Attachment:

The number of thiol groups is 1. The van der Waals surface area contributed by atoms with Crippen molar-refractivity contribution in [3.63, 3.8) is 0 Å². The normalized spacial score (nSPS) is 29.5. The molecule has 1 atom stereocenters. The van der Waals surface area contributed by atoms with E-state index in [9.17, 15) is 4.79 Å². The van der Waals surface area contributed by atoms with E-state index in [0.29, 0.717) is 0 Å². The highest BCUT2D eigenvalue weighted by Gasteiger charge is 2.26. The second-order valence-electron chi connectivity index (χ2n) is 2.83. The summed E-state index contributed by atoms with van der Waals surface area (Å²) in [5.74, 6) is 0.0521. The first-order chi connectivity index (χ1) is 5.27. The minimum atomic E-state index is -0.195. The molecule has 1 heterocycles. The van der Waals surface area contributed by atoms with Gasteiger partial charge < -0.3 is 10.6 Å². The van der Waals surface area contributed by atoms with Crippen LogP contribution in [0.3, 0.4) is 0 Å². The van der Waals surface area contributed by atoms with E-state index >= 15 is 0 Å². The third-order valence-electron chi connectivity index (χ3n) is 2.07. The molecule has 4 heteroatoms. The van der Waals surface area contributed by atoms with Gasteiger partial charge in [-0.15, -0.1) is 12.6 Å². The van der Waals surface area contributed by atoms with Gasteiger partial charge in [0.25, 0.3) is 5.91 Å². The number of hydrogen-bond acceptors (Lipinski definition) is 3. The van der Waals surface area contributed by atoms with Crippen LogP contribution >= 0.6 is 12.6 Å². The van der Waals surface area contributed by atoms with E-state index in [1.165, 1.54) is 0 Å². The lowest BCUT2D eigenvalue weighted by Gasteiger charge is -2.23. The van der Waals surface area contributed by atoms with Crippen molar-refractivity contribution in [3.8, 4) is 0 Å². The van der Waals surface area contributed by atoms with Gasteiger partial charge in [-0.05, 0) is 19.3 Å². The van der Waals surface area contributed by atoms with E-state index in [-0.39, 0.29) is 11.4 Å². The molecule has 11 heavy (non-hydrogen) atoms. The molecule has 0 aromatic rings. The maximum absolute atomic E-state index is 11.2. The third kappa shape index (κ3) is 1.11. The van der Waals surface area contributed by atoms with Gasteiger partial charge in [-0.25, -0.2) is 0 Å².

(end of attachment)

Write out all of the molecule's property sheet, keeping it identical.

The number of thiol groups is 1. The van der Waals surface area contributed by atoms with Crippen molar-refractivity contribution in [3.63, 3.8) is 0 Å². The normalized spacial score (nSPS) is 29.5. The molecule has 1 atom stereocenters. The van der Waals surface area contributed by atoms with E-state index in [9.17, 15) is 4.79 Å². The van der Waals surface area contributed by atoms with E-state index in [0.29, 0.717) is 0 Å². The highest BCUT2D eigenvalue weighted by Gasteiger charge is 2.26. The second-order valence-electron chi connectivity index (χ2n) is 2.83. The summed E-state index contributed by atoms with van der Waals surface area (Å²) in [5.74, 6) is 0.0521. The first-order chi connectivity index (χ1) is 5.27. The minimum atomic E-state index is -0.195. The molecule has 1 heterocycles. The van der Waals surface area contributed by atoms with Gasteiger partial charge < -0.3 is 10.6 Å². The van der Waals surface area contributed by atoms with Crippen LogP contribution in [0.3, 0.4) is 0 Å². The van der Waals surface area contributed by atoms with E-state index >= 15 is 0 Å². The third-order valence-electron chi connectivity index (χ3n) is 2.07. The molecule has 4 heteroatoms. The van der Waals surface area contributed by atoms with Gasteiger partial charge in [-0.15, -0.1) is 12.6 Å². The van der Waals surface area contributed by atoms with Gasteiger partial charge in [0.25, 0.3) is 5.91 Å². The number of hydrogen-bond acceptors (Lipinski definition) is 3. The van der Waals surface area contributed by atoms with Crippen LogP contribution >= 0.6 is 12.6 Å². The van der Waals surface area contributed by atoms with E-state index in [1.165, 1.54) is 0 Å². The lowest BCUT2D eigenvalue weighted by Gasteiger charge is -2.23. The van der Waals surface area contributed by atoms with Crippen molar-refractivity contribution in [3.8, 4) is 0 Å². The van der Waals surface area contributed by atoms with Gasteiger partial charge in [-0.05, 0) is 19.3 Å². The van der Waals surface area contributed by atoms with E-state index in [-0.39, 0.29) is 11.4 Å². The molecule has 11 heavy (non-hydrogen) atoms. The molecule has 0 aromatic rings. The maximum absolute atomic E-state index is 11.2. The third kappa shape index (κ3) is 1.11. The van der Waals surface area contributed by atoms with Gasteiger partial charge in [-0.25, -0.2) is 0 Å².